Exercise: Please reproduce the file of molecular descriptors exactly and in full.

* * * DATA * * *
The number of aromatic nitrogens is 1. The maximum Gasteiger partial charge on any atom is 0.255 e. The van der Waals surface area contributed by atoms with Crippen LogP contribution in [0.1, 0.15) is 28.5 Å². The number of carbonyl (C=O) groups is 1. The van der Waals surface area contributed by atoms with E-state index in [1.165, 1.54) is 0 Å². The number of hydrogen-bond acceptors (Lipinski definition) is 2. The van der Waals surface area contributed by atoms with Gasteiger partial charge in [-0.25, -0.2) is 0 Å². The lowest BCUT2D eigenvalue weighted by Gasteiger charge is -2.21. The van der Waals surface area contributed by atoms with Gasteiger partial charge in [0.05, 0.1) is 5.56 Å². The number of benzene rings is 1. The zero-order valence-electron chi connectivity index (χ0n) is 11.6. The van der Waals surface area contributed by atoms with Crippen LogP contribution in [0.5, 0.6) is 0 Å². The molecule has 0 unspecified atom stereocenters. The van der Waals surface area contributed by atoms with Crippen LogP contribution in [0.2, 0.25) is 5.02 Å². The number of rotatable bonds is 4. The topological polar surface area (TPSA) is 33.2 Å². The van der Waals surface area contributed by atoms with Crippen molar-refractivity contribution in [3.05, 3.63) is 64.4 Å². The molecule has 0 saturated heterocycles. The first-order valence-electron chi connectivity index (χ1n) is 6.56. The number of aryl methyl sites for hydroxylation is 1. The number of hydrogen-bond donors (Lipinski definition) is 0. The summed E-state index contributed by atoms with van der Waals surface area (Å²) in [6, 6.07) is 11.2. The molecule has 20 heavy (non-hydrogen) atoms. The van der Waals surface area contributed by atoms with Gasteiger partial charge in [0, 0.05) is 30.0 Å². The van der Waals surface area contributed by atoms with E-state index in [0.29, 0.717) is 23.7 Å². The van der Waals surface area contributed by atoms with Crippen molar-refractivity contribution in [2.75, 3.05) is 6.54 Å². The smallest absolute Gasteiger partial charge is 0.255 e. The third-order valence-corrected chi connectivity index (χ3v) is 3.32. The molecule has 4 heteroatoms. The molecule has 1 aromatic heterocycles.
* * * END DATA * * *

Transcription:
The number of aromatic nitrogens is 1. The maximum Gasteiger partial charge on any atom is 0.255 e. The van der Waals surface area contributed by atoms with Crippen LogP contribution in [0.1, 0.15) is 28.5 Å². The number of carbonyl (C=O) groups is 1. The van der Waals surface area contributed by atoms with E-state index in [1.165, 1.54) is 0 Å². The number of hydrogen-bond acceptors (Lipinski definition) is 2. The van der Waals surface area contributed by atoms with Gasteiger partial charge in [-0.25, -0.2) is 0 Å². The lowest BCUT2D eigenvalue weighted by Gasteiger charge is -2.21. The van der Waals surface area contributed by atoms with Gasteiger partial charge in [0.05, 0.1) is 5.56 Å². The number of benzene rings is 1. The zero-order valence-electron chi connectivity index (χ0n) is 11.6. The van der Waals surface area contributed by atoms with Crippen LogP contribution in [0.5, 0.6) is 0 Å². The molecule has 0 unspecified atom stereocenters. The van der Waals surface area contributed by atoms with Crippen LogP contribution in [0.2, 0.25) is 5.02 Å². The number of rotatable bonds is 4. The topological polar surface area (TPSA) is 33.2 Å². The van der Waals surface area contributed by atoms with Crippen molar-refractivity contribution in [3.05, 3.63) is 64.4 Å². The molecule has 0 saturated heterocycles. The first-order valence-electron chi connectivity index (χ1n) is 6.56. The number of aryl methyl sites for hydroxylation is 1. The number of hydrogen-bond donors (Lipinski definition) is 0. The summed E-state index contributed by atoms with van der Waals surface area (Å²) in [6, 6.07) is 11.2. The molecule has 20 heavy (non-hydrogen) atoms. The van der Waals surface area contributed by atoms with Gasteiger partial charge in [0, 0.05) is 30.0 Å². The van der Waals surface area contributed by atoms with E-state index in [0.29, 0.717) is 23.7 Å². The van der Waals surface area contributed by atoms with Crippen molar-refractivity contribution in [2.75, 3.05) is 6.54 Å². The smallest absolute Gasteiger partial charge is 0.255 e. The third-order valence-corrected chi connectivity index (χ3v) is 3.32. The molecule has 4 heteroatoms. The molecule has 1 aromatic heterocycles.